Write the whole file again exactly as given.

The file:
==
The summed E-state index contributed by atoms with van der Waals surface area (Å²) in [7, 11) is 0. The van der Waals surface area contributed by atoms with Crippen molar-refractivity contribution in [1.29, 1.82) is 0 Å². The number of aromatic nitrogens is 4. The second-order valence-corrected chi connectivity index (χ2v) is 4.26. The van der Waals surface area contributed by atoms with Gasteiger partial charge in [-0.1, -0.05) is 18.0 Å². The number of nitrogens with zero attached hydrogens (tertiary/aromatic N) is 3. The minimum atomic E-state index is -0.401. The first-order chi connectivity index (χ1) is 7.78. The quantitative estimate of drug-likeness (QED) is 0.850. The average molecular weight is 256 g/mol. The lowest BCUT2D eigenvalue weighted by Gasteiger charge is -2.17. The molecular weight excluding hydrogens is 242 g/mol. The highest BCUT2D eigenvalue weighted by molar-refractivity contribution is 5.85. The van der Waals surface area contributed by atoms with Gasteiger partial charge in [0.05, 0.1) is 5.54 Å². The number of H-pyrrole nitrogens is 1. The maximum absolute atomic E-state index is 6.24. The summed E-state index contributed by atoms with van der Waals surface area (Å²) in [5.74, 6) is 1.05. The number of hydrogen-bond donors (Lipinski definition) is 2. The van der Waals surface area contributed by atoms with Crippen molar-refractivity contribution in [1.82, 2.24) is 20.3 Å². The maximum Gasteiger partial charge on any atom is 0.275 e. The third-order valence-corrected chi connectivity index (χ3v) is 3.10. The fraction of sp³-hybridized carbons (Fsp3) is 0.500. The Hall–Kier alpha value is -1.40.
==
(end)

The summed E-state index contributed by atoms with van der Waals surface area (Å²) in [7, 11) is 0. The van der Waals surface area contributed by atoms with Crippen molar-refractivity contribution in [1.29, 1.82) is 0 Å². The number of aromatic nitrogens is 4. The second-order valence-corrected chi connectivity index (χ2v) is 4.26. The van der Waals surface area contributed by atoms with Gasteiger partial charge in [-0.1, -0.05) is 18.0 Å². The number of nitrogens with zero attached hydrogens (tertiary/aromatic N) is 3. The minimum atomic E-state index is -0.401. The first-order chi connectivity index (χ1) is 7.78. The quantitative estimate of drug-likeness (QED) is 0.850. The average molecular weight is 256 g/mol. The lowest BCUT2D eigenvalue weighted by Gasteiger charge is -2.17. The molecular weight excluding hydrogens is 242 g/mol. The highest BCUT2D eigenvalue weighted by molar-refractivity contribution is 5.85. The van der Waals surface area contributed by atoms with Gasteiger partial charge in [0.05, 0.1) is 5.54 Å². The number of H-pyrrole nitrogens is 1. The maximum absolute atomic E-state index is 6.24. The summed E-state index contributed by atoms with van der Waals surface area (Å²) in [5.74, 6) is 1.05. The number of hydrogen-bond donors (Lipinski definition) is 2. The van der Waals surface area contributed by atoms with Crippen molar-refractivity contribution in [1.82, 2.24) is 20.3 Å². The maximum Gasteiger partial charge on any atom is 0.275 e. The third-order valence-corrected chi connectivity index (χ3v) is 3.10. The fraction of sp³-hybridized carbons (Fsp3) is 0.500. The Hall–Kier alpha value is -1.40.